December 30, 2009

Yatsugashira and Renkon Dishes as Osechi/御節(おせち)としての八頭とレンコンの料理

Yatsugashira (lit. eight heads) is a type of taro, and is often used as part of osechi ryori (or simply osechi).

I first peeled the yatsugashira, cut them into manageable sizes, and put them in a bowl of water with some vinegar in it to prevent discoloration. While so doing, I occasionally put my hands in the vinegar water to prevent them from getting itchy from the calcium oxalate contained in the yatsugashira. (Even so, my hands got itchy after I peeled them, and I put some vinegar on my hands, but the itchiness remained for an hour or so.) Other types of taro and yamaimo (yams) also contain this substance, and will cause itchiness to your hands. To avoid this from happening, you are recommended to boil the taro before peeling; heat them in a microwave before peeling; wear rubber gloves while peeling; or take other appropriate measures.
I then put them in a pot of water and some vinegar, brought them to a boil, simmered for 2-3 minutes, and drained the water. This process (boiling and then draining the water) is called yudekoboshi (< yudekobosu (verb)). The purpose of yudekoboshi for yatsugashira (and other types of taro) is to remove sliminess and aku (harshness). I usually omit this process when I make satoimono nikkorogashi, because I like the sliminess.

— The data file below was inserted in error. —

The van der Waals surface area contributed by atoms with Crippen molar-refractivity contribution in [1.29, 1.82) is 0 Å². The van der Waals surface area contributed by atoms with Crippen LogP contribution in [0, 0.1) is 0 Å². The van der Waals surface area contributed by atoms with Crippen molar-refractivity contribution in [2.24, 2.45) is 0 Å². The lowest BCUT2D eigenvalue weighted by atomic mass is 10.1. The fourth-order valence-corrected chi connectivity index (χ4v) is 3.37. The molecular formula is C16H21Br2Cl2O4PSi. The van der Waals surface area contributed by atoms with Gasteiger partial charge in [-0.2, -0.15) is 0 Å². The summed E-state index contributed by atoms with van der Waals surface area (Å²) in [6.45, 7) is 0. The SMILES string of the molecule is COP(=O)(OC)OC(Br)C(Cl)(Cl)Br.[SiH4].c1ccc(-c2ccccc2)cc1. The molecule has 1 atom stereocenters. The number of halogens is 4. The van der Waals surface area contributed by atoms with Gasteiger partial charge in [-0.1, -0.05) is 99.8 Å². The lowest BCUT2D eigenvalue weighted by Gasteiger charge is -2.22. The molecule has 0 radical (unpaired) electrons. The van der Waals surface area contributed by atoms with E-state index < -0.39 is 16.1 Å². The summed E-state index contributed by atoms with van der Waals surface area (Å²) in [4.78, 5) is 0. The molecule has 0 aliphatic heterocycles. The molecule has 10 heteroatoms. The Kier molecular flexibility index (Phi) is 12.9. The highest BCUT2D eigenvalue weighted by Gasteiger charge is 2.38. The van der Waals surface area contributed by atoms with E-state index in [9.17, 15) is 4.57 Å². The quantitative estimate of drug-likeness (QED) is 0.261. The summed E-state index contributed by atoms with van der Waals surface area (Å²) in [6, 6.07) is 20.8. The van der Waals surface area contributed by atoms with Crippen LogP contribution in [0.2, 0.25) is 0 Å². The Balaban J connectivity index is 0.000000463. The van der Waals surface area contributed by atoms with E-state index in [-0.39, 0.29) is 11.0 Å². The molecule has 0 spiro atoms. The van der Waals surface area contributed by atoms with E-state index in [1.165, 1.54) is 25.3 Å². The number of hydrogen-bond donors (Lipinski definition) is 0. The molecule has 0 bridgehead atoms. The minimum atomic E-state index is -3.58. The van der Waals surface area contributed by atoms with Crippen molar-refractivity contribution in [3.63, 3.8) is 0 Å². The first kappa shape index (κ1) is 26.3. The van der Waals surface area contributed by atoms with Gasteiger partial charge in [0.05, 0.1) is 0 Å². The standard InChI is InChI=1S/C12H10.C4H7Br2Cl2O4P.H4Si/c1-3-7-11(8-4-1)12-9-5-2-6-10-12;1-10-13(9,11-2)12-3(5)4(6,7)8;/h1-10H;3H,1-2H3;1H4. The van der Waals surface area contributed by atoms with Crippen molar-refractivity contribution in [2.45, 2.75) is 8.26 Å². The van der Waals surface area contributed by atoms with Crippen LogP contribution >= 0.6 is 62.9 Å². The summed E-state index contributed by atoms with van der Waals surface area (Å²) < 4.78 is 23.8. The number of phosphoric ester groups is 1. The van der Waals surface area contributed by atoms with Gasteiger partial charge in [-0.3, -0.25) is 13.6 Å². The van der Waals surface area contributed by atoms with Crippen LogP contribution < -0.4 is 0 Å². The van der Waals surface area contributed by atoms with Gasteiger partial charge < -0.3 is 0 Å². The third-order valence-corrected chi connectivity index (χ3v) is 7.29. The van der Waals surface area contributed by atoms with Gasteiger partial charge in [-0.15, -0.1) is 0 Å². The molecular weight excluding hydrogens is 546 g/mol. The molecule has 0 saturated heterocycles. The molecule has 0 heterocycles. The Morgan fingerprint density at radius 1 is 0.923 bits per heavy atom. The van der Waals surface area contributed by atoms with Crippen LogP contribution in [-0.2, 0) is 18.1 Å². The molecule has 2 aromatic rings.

Then, I put water to cover half the height of the yatsugashira, and brought to a boil again, added 2 tablespoons of sugar and 1 teaspoon of instant dashi, and put the lid on. Five minutes later, I added some soy sauce. I continued to simmer for 15-20 min. with the lid on, until tender.

Renkon (lotus root) is another ingredient often used in osechi ryori.

I cut the renkon into thin slices, and put them in a bowl of water with some vinegar to prevent discoloration. I drained and fried them in oil (sesame seed oil, this time), and added 30 ml soy sauce and 30 ml mirin. I kept simmering, with the lid on, until done.
Note that for osechi, renkon is usually seasoned with vinegar, not fried.

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